government: Costitutional monarchy
state of civil and political rights: Not free
constitution: 14 February 2002
legal system: based on Islamic law and English common law
legislative system: bicameral legislature consists of the Consultative Council and the Council of Representatives or Chamber of Deputies
judicial system: High Civil Appeals Court
religion: 82% Muslim; 9% Christian; 9% other minorities
death row: 14 (as of April 28, 2017, according Americans for Democracy and Human Rights in Bahrain)
year of last executions: 0-7-2010
death sentences: 0
international treaties on human rights and the death penalty:
International Covenant on Civil and Political Rights
Convention on the Rights of the Child
Convention Against Torture and Other Cruel, Inhuman or Degrading Treatment or Punishment
Statute of the International Criminal Court (which excludes the death penalty) (only signed)
The offences for which capital punishment either can or must be applied are: aggravated murder, murder, other offenses resulting in death, terrorism, rape of child, arson of a public or Government building, even if it does not result in death; drug trafficking; treason, espionage, other military offenses.
In March 1999 Sheikh Hamad Bin `Issa Al Khalifa succeeded his late father Sheikh Salman bin ‘Issa al-Khalifa as emir. The change of government brought about some democratic reforms. Bahrain became a constitutional monarchy in 2002 and Sheik Hamad’s title was changed to king.
On October 31, 2002, Bahrain held parliamentary elections for the first time in nearly 30 years, to elect the 40-member Council of Deputies. Women participated for the first time, voting and standing as candidates, though failing to win a seat.
The first execution in 20 years took place on March 29, 1996. Bahrein resumed execution in 2017, for terrorism (3). The previous execution was in July 2010, when a Bangladeshi national, Jassim Abdulmanan, was executed for murdering another Bangladeshi man.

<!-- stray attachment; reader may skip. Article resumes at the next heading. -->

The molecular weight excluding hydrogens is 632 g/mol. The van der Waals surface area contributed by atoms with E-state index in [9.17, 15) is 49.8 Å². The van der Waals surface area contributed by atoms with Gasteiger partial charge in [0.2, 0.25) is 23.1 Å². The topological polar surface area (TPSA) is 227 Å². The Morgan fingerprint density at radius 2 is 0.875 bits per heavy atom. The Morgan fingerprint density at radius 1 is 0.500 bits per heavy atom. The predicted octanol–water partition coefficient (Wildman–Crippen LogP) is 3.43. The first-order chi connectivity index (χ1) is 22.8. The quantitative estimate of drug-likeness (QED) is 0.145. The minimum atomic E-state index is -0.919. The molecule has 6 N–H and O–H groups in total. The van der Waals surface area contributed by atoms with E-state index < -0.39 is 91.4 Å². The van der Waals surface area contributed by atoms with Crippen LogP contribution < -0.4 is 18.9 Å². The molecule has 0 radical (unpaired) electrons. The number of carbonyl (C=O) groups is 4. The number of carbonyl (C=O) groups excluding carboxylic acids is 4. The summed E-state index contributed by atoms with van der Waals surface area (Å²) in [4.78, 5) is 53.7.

Execution is carried out by firing squad. The inmate is strapped to a chair with their eyes covered and a sponge placed on their chest so stop the blood from spreading.
In 2016, for the sixth year running, no executions were carried out. However, the courts passed eight death sentences, five of which for "terrorism".
The war of terror
In August 2013, Bahrain’s King Hamad decreed stiffer penalties for “terror acts” in the country rocked by a Shiite-led uprising since 2011. Under a new law, suspects convicted for bomb attacks will be sentenced to life imprisonment or to death in cases of casualties. The minimum penalty for an attempted bombing is 10 years behind bars. The crimes previously carried unspecified jail terms. Suspects found guilty of “raising money for a terrorist organisation” will be handed jail terms ranging 10 years to life.
On 15 January 2017, Bahraini authorities executed three Shi'ite Muslim men convicted of killing an Emirati police officer and two Bahraini policemen in a 2014 bomb attack. The executions came less than a week after the country's highest court confirmed the punishment against Abbas al-Samea, Sami Mushaima and Ali al-Singace, the first death sentences to be carried out since 2010. Activists condemned the executions and warned the move would undermine security. "This is a black day in Bahrain’s history. It is the most heinous crime committed by the government of Bahrain and a shame upon its rulers ... This act is a security threat to Bahrain and the entire region," said Sayed Ahmed Alwadaei of the Bahrain Institute for Rights and Democracy.
On 21 May 2012, Bahrain was reviewed under the Universal Periodic Review of the UN Human Rights Council. The Government rejected recommendations to establish an official moratorium on executions with a view to abolishing the death penalty, stating that such measures would be inconsistent with Bahrain’s Constitution.
On 19 December 2016, Bahrain abstained on the Resolution on a Moratorium on the Use of the Death Penalty at the UN General Assembly, as in 2014, 2010 and 2008. Bahrain, in 2012 and 2007, voted against.